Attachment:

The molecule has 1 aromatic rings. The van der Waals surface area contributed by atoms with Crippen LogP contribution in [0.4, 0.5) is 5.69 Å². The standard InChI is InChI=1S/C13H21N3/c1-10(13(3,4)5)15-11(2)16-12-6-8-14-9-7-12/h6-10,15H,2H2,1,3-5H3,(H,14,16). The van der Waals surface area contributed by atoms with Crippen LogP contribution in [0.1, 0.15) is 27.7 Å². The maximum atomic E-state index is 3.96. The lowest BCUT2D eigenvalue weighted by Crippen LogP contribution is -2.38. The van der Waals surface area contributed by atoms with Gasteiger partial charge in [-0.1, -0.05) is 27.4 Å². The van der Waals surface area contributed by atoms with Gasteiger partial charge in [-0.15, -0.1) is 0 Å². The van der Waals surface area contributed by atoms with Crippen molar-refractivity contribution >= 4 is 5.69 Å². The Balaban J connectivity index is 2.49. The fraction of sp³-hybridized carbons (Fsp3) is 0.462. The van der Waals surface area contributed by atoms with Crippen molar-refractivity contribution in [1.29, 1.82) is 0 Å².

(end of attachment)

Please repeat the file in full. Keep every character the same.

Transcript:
The molecule has 1 aromatic rings. The van der Waals surface area contributed by atoms with Crippen LogP contribution in [0.4, 0.5) is 5.69 Å². The standard InChI is InChI=1S/C13H21N3/c1-10(13(3,4)5)15-11(2)16-12-6-8-14-9-7-12/h6-10,15H,2H2,1,3-5H3,(H,14,16). The van der Waals surface area contributed by atoms with Crippen LogP contribution in [0.1, 0.15) is 27.7 Å². The maximum atomic E-state index is 3.96. The lowest BCUT2D eigenvalue weighted by Crippen LogP contribution is -2.38. The van der Waals surface area contributed by atoms with Gasteiger partial charge in [-0.1, -0.05) is 27.4 Å². The van der Waals surface area contributed by atoms with Gasteiger partial charge in [-0.15, -0.1) is 0 Å². The van der Waals surface area contributed by atoms with Crippen molar-refractivity contribution >= 4 is 5.69 Å². The Balaban J connectivity index is 2.49. The fraction of sp³-hybridized carbons (Fsp3) is 0.462. The van der Waals surface area contributed by atoms with Crippen molar-refractivity contribution in [1.29, 1.82) is 0 Å².